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South Charter Street Historic District
South Charter Street in Monticello.jpg
Western side of the 400 block
Location Roughly bounded by Marion and South Market Sts., Sage Dr., and South State St., Monticello, Illinois
Area 13.5 acres (5.5 ha)
Built 1855
NRHP reference No. 01001464
Added to NRHP January 17, 2002

The South Charter Street Historic District is a nationally designated historic district in Monticello, Piatt County, Illinois. The residential historic district includes all of South Charter Street from Marion Street to Sage Drive; it contains 73 buildings, 59 of which are considered contributing to its historic character. The houses display a variety of architectural styles and vernacular designs popular in the late 19th and early 20th centuries. The district was added to the National Register of Historic Places on January 17, 2002.

History

Part of South Charter Street formed one of the first two areas, known as the Out Lots, to be developed outside of Monticello's original town plat. The remainder came from a section known as Mary J. Piatt's South Addition, which adjoined the southern Out Lot and was platted in 1858. By 1875, the Out Lots section of South Charter Street had been developed, but the section in the addition was still largely empty. From 1870 onward, the district was settled by new residents of Monticello; many of them came from Ohio, particularly Pickaway County. These residents and their families tended to occupy their new houses for a long time; in one case, the Coleman family and the McIntosh family occupied the house at 404 South Charter for a combined 130 years.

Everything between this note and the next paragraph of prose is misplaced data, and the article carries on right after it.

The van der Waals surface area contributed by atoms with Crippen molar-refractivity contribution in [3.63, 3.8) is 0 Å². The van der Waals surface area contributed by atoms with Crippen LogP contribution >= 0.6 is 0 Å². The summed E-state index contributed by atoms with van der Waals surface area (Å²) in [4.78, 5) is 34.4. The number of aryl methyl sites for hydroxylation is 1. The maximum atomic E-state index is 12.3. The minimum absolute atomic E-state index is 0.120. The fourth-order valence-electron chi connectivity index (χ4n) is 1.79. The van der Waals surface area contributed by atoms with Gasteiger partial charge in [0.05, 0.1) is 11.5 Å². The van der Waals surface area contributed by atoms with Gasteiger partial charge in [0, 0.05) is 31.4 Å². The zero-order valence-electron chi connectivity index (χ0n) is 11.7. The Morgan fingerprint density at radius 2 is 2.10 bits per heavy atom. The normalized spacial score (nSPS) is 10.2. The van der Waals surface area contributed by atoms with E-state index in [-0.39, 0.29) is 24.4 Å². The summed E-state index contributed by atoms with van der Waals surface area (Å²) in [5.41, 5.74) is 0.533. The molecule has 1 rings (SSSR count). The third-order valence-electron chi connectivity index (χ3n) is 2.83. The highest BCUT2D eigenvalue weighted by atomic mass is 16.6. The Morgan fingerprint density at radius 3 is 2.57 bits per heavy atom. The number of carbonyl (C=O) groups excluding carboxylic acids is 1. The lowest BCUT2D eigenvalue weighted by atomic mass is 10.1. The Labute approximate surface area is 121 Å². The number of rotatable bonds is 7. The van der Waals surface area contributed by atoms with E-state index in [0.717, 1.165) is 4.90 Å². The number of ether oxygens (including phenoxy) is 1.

Architecture

Nine architectural styles and several vernacular designs are represented within the district. The Gothic Revival style was the first used in the district. Later in the 19th century, Italianate and Queen Anne homes were built during periods of national popularity for the styles. The turn of the century saw several revival styles grow in popularity; the Colonial Revival, Georgian Revival, Classical Revival, Dutch Colonial Revival, and Tudor Revival styles were all used in the district during this period. In addition, several American Craftsman style homes were built in the district in the early 20th century.

The Gabled Ell plan, which became popular following the Civil War, is the most common vernacular type in the district; it features an asymmetrical "L" or "T" shaped plan with a gable roof. Around the 1890s, I-houses and a pyramidal cottage house were built; the former is a two-story plan popular in the rural Midwest at the time, while the latter is a typical Southern design with a distinctive pyramidal hip roof. The bungalow and Foursquare types became popular in the district in the early 20th century, often in conjunction with American Craftsman elements.

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